Some couples excel at remembering others on their wedding day, which is widely regarded as their “big day.” While the bride and groom usually have the first dance at a wedding, a different couple participates in this ceremony. Watch as this married couple remembers one set of grandparents in a particularly thoughtful manner!

Elaine and Morton are having their first dance 65 years after saying “I do.” It’s inspiring to see these two grandparents still in love!

Some couples excel at remembering others on their wedding day, which is widely regarded as their “big day.” While the bride and groom usually have the first dance at a wedding, a different couple participates in this ceremony. Watch as this married couple remembers one set of grandparents in a particularly thoughtful manner!

Samantha Estepa, 26, and Zachary Graff, 27, are both New Yorkers. They are a lovely couple who are starting their wedding reception in a stunning ballroom. Instead of taking center stage, Zachary requests that his grandparents join him on the floor. They are Elaine and Morton, and they are a very attractive couple!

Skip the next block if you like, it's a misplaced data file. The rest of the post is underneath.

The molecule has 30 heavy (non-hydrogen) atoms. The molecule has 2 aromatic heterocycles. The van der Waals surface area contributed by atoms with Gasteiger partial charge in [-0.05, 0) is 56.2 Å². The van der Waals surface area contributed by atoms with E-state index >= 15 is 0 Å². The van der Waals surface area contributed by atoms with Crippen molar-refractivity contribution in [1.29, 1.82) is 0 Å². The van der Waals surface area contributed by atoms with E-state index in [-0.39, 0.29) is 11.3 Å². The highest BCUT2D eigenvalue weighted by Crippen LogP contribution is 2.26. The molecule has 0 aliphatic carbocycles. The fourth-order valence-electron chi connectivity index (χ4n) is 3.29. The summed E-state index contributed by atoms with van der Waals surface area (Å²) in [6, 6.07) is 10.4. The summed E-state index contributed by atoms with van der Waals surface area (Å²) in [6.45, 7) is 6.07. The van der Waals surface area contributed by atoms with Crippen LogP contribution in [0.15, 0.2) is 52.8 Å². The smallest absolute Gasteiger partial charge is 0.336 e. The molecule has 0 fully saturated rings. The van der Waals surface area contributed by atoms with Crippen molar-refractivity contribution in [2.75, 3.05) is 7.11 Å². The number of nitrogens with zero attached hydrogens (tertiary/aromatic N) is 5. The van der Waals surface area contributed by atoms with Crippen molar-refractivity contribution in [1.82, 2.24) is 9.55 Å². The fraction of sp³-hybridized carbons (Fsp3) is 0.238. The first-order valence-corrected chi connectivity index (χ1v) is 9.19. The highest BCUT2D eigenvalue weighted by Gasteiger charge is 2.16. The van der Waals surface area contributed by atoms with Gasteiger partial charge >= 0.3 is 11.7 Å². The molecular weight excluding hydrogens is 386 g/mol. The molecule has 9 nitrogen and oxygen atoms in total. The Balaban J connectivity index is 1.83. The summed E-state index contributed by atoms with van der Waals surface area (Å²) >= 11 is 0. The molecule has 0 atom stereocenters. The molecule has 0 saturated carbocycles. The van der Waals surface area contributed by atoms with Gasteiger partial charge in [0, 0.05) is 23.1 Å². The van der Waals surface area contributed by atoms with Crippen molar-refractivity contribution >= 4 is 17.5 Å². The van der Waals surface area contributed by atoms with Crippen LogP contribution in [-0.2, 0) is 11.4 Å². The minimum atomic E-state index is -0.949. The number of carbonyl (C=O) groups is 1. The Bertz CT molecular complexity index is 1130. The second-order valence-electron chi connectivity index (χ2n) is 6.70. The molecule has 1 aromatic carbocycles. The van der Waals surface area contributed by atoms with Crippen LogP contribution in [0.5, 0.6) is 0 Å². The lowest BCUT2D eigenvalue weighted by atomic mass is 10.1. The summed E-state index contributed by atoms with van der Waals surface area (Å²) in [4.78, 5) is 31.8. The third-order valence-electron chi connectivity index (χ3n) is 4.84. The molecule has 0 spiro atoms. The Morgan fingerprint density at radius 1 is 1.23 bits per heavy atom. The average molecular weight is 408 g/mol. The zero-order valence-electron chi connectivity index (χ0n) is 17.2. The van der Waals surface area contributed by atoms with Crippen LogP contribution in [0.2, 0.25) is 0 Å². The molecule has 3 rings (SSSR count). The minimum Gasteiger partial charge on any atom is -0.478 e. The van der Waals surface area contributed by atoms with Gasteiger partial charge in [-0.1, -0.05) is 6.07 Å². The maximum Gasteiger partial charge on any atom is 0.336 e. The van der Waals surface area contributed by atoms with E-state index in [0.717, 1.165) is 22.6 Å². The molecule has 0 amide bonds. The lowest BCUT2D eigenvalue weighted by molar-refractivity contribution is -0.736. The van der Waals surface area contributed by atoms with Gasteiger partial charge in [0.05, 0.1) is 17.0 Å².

Samantha Estepa, 26, and Zachary Graff, 27, are both New Yorkers. They are a lovely couple who are starting their wedding reception in a stunning ballroom. Instead of taking center stage, Zachary requests that his grandparents join him on the floor. They are Elaine and Morton, and they are a very attractive couple!

Groom Allows Grandparents To Dance First At Wedding
Elaine and Morton are celebrating their 65th wedding anniversary, as Zachary informs guests. A blue sapphire, by the way, is the traditional gift for that special occasion. Zachary wishes that he and Samantha will be as happy as Elaine and Morton when they reach 65 years of marriage. Elaine responds, “How do you know?” Elaine is fiery and amusing!

Zachary continues by explaining that his grandparents never had their first dance at their wedding because his grandfather was sitting shiva at the time of their marriage.

Shiva is a Jewish custom that requires mourners (parents, siblings, spouses, or children) to refrain from celebrating, including dancing, for seven days. Morton’s mother died shortly before the ceremony, so he and Elaine were unable to share the first dance.

Zachary finally invites them to that special first dance, and they accept. They are a sophisticated couple, admired by a slew of burgundy-clad bridesmaids.

Elaine and Morton’s first dance may not have happened on time at their own wedding, and she may not have received a blue sapphire to match her long, navy gown. But one thing is certain: Elaine and Morton have made a million memories in their 65 years, and they have earned the love and respect of many!